NEW YORK – David Liu and his team at the Broad Institute have developed a new genome editing technique called prime editing, which they say is capable of correcting about 89 percent of all known human pathogenic variants.
Prime editing — which Liu debuted at the Cold Spring Harbor Laboratory Genome Engineering meeting last week and which first author Andrew Anzalone and his colleagues described in a paper published in Nature today — works by directly writing new genetic information into a specified DNA site using a catalytically impaired Cas9 fused to an engineered reverse transcriptase (RT) and programmed with a prime editing guide RNA (pegRNA). The RNA specifies the target site and encodes the desired edit.
"We performed [more than] 175 edits in human cells including targeted insertions, deletions, and all 12 types of point mutations without requiring double-strand breaks or donor DNA templates," the authors wrote. "We applied prime editing in human cells to correct efficiently and with few byproducts the primary genetic causes of sickle cell disease (requiring a transversion in HBB) and Tay-Sachs disease (requiring a deletion in HEXA), to install a protective transversion in PRNP, and to precisely insert various tags and epitopes into target loci."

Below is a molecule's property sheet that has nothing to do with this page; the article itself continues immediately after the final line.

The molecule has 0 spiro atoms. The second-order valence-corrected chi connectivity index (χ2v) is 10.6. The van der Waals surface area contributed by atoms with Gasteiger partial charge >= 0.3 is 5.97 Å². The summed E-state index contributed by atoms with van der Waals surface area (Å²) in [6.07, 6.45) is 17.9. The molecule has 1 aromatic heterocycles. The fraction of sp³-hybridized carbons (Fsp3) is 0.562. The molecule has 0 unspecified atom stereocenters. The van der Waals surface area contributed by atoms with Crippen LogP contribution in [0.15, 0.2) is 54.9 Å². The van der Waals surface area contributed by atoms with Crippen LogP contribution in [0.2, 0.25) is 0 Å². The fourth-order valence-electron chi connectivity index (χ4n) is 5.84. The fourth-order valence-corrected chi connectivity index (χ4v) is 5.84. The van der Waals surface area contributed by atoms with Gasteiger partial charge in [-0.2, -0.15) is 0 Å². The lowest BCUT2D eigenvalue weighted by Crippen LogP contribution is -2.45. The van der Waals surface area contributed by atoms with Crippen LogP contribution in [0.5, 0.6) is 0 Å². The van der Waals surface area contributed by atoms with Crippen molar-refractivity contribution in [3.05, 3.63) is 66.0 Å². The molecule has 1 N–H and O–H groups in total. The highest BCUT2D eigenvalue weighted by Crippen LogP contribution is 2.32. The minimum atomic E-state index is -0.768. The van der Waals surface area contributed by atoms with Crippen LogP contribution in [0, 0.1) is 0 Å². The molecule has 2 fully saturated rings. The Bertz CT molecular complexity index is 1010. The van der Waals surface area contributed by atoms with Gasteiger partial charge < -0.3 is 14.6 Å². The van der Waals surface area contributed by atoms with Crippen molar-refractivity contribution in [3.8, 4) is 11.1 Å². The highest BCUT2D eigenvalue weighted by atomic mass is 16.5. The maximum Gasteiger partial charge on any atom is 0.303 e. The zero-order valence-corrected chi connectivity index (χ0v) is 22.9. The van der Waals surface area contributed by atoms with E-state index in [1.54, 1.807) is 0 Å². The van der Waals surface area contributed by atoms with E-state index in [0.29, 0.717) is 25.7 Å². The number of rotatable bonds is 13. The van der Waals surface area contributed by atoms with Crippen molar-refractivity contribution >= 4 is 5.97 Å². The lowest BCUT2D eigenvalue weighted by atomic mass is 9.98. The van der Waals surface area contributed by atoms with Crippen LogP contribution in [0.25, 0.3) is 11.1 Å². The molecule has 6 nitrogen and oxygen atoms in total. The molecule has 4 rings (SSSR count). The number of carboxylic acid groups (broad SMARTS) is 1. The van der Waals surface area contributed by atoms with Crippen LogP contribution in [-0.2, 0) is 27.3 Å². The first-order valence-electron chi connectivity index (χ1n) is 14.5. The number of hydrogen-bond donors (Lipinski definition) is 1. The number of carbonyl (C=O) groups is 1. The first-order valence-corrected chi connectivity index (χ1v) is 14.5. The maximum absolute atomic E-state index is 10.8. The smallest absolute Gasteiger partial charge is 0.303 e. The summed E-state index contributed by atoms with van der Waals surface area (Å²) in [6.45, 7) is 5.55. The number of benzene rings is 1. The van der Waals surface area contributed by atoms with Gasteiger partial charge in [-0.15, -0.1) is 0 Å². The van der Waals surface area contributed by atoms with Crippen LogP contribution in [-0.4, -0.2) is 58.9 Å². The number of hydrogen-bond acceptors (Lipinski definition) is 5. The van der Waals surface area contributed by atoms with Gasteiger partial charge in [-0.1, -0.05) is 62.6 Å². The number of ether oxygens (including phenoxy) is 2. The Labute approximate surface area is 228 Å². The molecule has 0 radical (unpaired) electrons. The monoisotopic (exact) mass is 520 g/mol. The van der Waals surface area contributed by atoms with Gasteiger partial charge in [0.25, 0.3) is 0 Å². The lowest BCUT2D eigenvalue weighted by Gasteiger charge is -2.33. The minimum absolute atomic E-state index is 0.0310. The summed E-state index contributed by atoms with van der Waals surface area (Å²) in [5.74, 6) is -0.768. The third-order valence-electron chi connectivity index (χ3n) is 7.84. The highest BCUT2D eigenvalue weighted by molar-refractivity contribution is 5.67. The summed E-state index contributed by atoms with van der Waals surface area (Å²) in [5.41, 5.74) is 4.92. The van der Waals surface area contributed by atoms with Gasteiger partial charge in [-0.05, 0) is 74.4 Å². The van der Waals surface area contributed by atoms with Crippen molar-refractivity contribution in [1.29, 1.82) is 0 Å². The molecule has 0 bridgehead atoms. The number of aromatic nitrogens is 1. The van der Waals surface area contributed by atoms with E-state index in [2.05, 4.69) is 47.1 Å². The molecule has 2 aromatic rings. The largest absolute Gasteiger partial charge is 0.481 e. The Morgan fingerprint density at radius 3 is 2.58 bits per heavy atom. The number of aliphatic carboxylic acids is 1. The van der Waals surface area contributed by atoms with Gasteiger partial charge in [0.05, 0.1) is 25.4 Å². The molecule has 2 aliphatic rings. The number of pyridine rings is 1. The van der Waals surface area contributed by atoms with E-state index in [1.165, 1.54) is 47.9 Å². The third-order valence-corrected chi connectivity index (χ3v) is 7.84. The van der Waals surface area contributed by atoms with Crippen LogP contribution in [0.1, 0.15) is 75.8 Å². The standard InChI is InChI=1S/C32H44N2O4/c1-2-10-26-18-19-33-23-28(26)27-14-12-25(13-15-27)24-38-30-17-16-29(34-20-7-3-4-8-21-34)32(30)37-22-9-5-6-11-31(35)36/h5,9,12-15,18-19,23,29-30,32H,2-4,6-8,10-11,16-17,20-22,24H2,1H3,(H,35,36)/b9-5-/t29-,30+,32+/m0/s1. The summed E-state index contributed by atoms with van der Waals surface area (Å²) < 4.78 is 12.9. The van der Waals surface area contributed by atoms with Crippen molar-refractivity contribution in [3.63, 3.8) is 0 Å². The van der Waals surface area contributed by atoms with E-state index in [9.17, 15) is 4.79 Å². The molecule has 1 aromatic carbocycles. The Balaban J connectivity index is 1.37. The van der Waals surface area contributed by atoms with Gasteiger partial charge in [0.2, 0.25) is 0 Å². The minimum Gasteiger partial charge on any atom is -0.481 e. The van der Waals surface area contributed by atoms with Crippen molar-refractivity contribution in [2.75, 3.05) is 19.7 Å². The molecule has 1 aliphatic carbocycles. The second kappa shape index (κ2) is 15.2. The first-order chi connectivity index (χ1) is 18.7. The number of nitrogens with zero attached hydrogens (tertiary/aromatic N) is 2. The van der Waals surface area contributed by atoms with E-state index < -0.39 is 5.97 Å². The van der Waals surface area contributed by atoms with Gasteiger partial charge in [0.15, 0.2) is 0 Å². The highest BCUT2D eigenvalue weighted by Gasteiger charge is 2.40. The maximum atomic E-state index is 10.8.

They further noted that prime editing was supported with varying efficiency in four human cell lines, as well as primary post-mitotic mouse cortical neurons, and that the technique is more efficient with fewer byproducts than homology directed repair (HDR).
"The goal of prime editing was really to develop a new approach to genome editing that could address as many of the different flavors of mutation as possible, meaning to install or correct them in human cells," Liu said in an interview. "Currently, there are more than 75,000 known human DNA changes associated with disease … but this diversity of ways that DNA changes can cause disease really contrasts with the fact that prior to this study there were only two classes of commonly used programmable genome editing agents that work robustly in mammalian cells. The first is the programmable nucleases that includes zinc finger nucleases, talens, CRISPR-Cas9 and other agents. The second class that is widely used in mammalian cell are base editors, which we developed in 2016."